In his book, What He Must Be: …In Order To Marry My Daughter, Voddie Baucham shares a fascinating anecdote about Jonathan Edwards and his descendants:

Jonathan Edwards is perhaps the most influential American theologian of all times. Born in 1703, his books are still a mainstay in Christian colleges and seminaries. More importantly, his collected works are featured prominently in many pastors’ libraries. However, far too few people know the other side of Edwards’s story. Edwards was not only a remarkable preacher, professor, pastor, and prolific author. He was also a loving family man. He was devoted to his wife, Sarah, for thirty-one years until his death in 1758. He led in regular family worship and oversaw the education of his eleven children. Moreover, his was a multigenerational legacy seldom seen before or since.

‘In 1900, A. E. Winship studied what happened to 1,400 descendants of Jonathan and Sarah by the year 1900. He found they included 13 college presidents, 65 professors, 100 lawyers and a dean of a law school, 30 judges, 66 physicians and a dean of a medical school, and 80 holders of public office, including three US Senators, mayors of three large cities, governors of three states, a Vice-President of the United States, and a controller of the United States Treasury. They had written over 135 books and edited eighteen journals and periodicals. Many had entered the ministry. Over 100 were missionaries and others were on mission boards.’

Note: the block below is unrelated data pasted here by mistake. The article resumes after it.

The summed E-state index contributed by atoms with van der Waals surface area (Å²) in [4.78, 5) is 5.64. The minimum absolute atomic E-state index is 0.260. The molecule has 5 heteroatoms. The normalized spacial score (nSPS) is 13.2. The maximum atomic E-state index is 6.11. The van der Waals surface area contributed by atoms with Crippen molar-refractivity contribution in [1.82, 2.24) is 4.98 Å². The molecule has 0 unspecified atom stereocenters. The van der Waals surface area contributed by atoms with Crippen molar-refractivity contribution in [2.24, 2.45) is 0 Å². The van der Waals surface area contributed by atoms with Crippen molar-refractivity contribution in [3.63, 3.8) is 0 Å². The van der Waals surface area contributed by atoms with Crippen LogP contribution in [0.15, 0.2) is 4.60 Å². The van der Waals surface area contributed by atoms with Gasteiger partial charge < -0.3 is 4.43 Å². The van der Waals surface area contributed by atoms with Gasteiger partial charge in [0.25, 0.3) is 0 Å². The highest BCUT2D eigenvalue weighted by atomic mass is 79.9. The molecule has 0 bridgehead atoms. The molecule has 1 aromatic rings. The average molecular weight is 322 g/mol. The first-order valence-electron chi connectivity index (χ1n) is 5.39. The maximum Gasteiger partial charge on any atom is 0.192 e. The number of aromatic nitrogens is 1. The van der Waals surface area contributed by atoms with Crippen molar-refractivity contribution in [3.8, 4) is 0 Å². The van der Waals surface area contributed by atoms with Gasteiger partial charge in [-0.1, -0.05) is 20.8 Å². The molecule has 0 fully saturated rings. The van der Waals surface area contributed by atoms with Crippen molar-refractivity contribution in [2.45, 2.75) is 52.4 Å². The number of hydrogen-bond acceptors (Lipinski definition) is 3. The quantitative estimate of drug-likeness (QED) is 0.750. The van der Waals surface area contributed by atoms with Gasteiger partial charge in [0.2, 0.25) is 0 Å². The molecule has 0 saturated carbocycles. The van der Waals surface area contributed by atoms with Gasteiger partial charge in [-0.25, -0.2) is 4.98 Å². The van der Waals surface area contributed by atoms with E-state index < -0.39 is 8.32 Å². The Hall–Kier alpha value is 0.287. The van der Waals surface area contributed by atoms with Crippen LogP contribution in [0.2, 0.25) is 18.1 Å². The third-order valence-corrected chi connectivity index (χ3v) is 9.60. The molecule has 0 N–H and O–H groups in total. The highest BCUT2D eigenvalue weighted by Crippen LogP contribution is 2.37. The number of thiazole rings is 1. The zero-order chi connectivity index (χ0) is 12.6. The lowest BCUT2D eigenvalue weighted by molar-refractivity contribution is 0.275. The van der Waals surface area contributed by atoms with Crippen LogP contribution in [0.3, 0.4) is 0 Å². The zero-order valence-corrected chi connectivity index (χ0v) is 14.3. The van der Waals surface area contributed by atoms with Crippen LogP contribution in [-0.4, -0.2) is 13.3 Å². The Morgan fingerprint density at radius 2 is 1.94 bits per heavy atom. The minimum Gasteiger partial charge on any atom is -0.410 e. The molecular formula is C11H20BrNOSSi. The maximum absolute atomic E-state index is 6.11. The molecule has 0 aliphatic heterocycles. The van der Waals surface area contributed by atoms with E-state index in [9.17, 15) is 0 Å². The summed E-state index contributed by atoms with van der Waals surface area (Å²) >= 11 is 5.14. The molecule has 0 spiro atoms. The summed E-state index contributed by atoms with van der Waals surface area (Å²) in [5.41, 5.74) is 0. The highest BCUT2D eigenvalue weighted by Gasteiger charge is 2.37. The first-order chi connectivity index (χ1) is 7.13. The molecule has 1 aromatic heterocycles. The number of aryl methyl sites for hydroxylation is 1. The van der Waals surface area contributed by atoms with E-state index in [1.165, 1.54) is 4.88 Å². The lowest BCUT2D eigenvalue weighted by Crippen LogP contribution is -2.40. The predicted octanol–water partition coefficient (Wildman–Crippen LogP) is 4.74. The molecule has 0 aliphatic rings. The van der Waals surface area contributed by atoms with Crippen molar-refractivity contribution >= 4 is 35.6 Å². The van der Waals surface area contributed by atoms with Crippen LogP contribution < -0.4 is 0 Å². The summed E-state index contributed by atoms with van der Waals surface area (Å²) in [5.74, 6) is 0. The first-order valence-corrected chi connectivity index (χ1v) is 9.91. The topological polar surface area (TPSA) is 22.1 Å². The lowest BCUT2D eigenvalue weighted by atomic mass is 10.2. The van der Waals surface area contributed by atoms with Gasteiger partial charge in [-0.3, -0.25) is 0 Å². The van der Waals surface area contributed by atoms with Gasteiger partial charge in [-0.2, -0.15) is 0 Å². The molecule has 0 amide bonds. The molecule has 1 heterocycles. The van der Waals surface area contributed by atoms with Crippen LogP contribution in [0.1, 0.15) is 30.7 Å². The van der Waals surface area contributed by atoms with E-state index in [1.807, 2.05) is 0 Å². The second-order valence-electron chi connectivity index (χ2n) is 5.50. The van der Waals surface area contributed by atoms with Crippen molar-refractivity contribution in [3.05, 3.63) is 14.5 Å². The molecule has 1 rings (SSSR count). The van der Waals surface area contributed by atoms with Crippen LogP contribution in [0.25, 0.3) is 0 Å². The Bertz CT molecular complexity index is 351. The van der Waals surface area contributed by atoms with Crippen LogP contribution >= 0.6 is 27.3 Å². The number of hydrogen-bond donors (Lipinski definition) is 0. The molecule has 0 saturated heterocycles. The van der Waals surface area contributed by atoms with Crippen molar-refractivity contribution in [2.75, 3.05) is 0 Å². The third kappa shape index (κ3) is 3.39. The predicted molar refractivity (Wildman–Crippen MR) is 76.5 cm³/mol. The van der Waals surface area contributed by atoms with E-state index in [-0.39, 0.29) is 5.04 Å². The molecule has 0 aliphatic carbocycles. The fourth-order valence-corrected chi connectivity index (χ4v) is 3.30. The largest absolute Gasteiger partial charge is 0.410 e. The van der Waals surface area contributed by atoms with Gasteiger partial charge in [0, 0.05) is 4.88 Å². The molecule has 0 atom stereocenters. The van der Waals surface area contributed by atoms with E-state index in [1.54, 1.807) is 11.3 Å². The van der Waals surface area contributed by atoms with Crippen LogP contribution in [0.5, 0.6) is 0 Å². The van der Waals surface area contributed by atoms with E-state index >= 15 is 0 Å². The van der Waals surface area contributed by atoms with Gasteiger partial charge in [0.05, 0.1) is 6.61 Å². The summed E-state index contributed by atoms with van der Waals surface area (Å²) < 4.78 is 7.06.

Winship also wrote this concerning the legacy of Jonathan Edwards and his impact on America:

Many large banks, banking houses, and insurance companies have been directed by them. They have been owners or superintendents of large coal mines… of large iron plants and vast oil interests… and silver mines…. There is scarcely any great American industry that has not had one of this family among its chief promoters…

When I read this it makes me covet that kind of achievement, and I think it is the kind of thing God wants us to desire. We often appreciate the connection we have with our ancestors but we rarely think about the people who are yet to be born after us, especially after our death.

What if someone told you that 100 years after you die you will have over 1,000 descendants, people who are alive because of you? What if a similar story was told about your descendants being scientists, engineers, and political leaders? Edwards led the Great Awakening but I think he had a much bigger impact on the world after he died through his family.

It takes faith to see the appeal of a blessing that you won’t enjoy because you are not around to enjoy it but there is a joy in the hope that you will be reunited with tens of thousands of brothers and sisters in the Lord who were the fruit of your multiplication.